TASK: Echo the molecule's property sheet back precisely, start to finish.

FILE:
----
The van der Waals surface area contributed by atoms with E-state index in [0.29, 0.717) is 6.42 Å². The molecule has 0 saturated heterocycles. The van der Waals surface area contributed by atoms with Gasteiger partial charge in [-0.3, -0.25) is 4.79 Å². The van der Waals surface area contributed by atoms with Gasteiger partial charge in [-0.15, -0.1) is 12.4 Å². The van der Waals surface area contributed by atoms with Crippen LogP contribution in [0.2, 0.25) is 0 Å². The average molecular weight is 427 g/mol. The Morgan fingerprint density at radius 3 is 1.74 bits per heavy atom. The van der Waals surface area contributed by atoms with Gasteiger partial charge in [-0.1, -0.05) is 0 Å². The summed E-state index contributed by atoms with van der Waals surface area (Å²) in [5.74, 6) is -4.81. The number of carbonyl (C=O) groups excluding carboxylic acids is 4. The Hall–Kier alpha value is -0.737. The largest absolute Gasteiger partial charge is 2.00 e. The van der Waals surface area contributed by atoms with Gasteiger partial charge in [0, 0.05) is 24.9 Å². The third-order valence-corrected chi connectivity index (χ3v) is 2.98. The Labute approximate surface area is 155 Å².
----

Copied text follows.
The van der Waals surface area contributed by atoms with E-state index in [0.29, 0.717) is 6.42 Å². The molecule has 0 saturated heterocycles. The van der Waals surface area contributed by atoms with Gasteiger partial charge in [-0.3, -0.25) is 4.79 Å². The van der Waals surface area contributed by atoms with Gasteiger partial charge in [-0.15, -0.1) is 12.4 Å². The van der Waals surface area contributed by atoms with Crippen LogP contribution in [0.2, 0.25) is 0 Å². The average molecular weight is 427 g/mol. The Morgan fingerprint density at radius 3 is 1.74 bits per heavy atom. The van der Waals surface area contributed by atoms with Gasteiger partial charge in [-0.1, -0.05) is 0 Å². The summed E-state index contributed by atoms with van der Waals surface area (Å²) in [5.74, 6) is -4.81. The number of carbonyl (C=O) groups excluding carboxylic acids is 4. The Hall–Kier alpha value is -0.737. The largest absolute Gasteiger partial charge is 2.00 e. The van der Waals surface area contributed by atoms with Gasteiger partial charge in [0, 0.05) is 24.9 Å². The third-order valence-corrected chi connectivity index (χ3v) is 2.98. The Labute approximate surface area is 155 Å².